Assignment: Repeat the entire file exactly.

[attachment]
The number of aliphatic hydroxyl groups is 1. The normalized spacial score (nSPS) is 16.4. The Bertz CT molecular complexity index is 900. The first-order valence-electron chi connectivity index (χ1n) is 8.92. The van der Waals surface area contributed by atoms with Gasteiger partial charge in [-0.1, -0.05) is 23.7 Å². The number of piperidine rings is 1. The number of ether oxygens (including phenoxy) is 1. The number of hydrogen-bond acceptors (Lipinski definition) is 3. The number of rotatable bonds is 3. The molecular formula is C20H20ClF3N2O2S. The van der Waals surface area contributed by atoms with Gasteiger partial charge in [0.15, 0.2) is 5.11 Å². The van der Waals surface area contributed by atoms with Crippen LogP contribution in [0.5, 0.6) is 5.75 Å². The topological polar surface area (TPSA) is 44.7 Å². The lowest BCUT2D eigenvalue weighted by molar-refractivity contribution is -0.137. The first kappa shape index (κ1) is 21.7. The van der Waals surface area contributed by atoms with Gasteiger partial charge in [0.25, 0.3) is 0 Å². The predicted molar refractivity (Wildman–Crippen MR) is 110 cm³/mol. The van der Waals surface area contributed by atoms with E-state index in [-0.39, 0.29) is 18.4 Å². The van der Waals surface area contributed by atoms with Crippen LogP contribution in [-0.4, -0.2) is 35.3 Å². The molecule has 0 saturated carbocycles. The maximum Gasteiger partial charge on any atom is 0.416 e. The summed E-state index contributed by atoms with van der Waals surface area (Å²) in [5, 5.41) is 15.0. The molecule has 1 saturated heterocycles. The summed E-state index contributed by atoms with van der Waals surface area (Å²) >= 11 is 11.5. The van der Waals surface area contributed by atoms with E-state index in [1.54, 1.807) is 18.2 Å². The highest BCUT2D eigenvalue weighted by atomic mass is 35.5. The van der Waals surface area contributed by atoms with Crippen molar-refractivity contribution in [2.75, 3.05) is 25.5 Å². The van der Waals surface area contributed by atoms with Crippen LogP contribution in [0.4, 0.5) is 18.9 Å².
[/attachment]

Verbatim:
The number of aliphatic hydroxyl groups is 1. The normalized spacial score (nSPS) is 16.4. The Bertz CT molecular complexity index is 900. The first-order valence-electron chi connectivity index (χ1n) is 8.92. The van der Waals surface area contributed by atoms with Gasteiger partial charge in [-0.1, -0.05) is 23.7 Å². The number of piperidine rings is 1. The number of ether oxygens (including phenoxy) is 1. The number of hydrogen-bond acceptors (Lipinski definition) is 3. The number of rotatable bonds is 3. The molecular formula is C20H20ClF3N2O2S. The van der Waals surface area contributed by atoms with Gasteiger partial charge in [0.15, 0.2) is 5.11 Å². The van der Waals surface area contributed by atoms with Crippen LogP contribution in [0.5, 0.6) is 5.75 Å². The topological polar surface area (TPSA) is 44.7 Å². The lowest BCUT2D eigenvalue weighted by molar-refractivity contribution is -0.137. The first kappa shape index (κ1) is 21.7. The van der Waals surface area contributed by atoms with Gasteiger partial charge in [0.25, 0.3) is 0 Å². The predicted molar refractivity (Wildman–Crippen MR) is 110 cm³/mol. The van der Waals surface area contributed by atoms with E-state index in [-0.39, 0.29) is 18.4 Å². The van der Waals surface area contributed by atoms with Crippen LogP contribution in [-0.4, -0.2) is 35.3 Å². The molecule has 0 saturated carbocycles. The maximum Gasteiger partial charge on any atom is 0.416 e. The summed E-state index contributed by atoms with van der Waals surface area (Å²) in [5, 5.41) is 15.0. The molecule has 1 saturated heterocycles. The summed E-state index contributed by atoms with van der Waals surface area (Å²) >= 11 is 11.5. The van der Waals surface area contributed by atoms with E-state index in [1.54, 1.807) is 18.2 Å². The highest BCUT2D eigenvalue weighted by atomic mass is 35.5. The van der Waals surface area contributed by atoms with Crippen molar-refractivity contribution in [2.75, 3.05) is 25.5 Å². The van der Waals surface area contributed by atoms with Crippen LogP contribution in [0.4, 0.5) is 18.9 Å².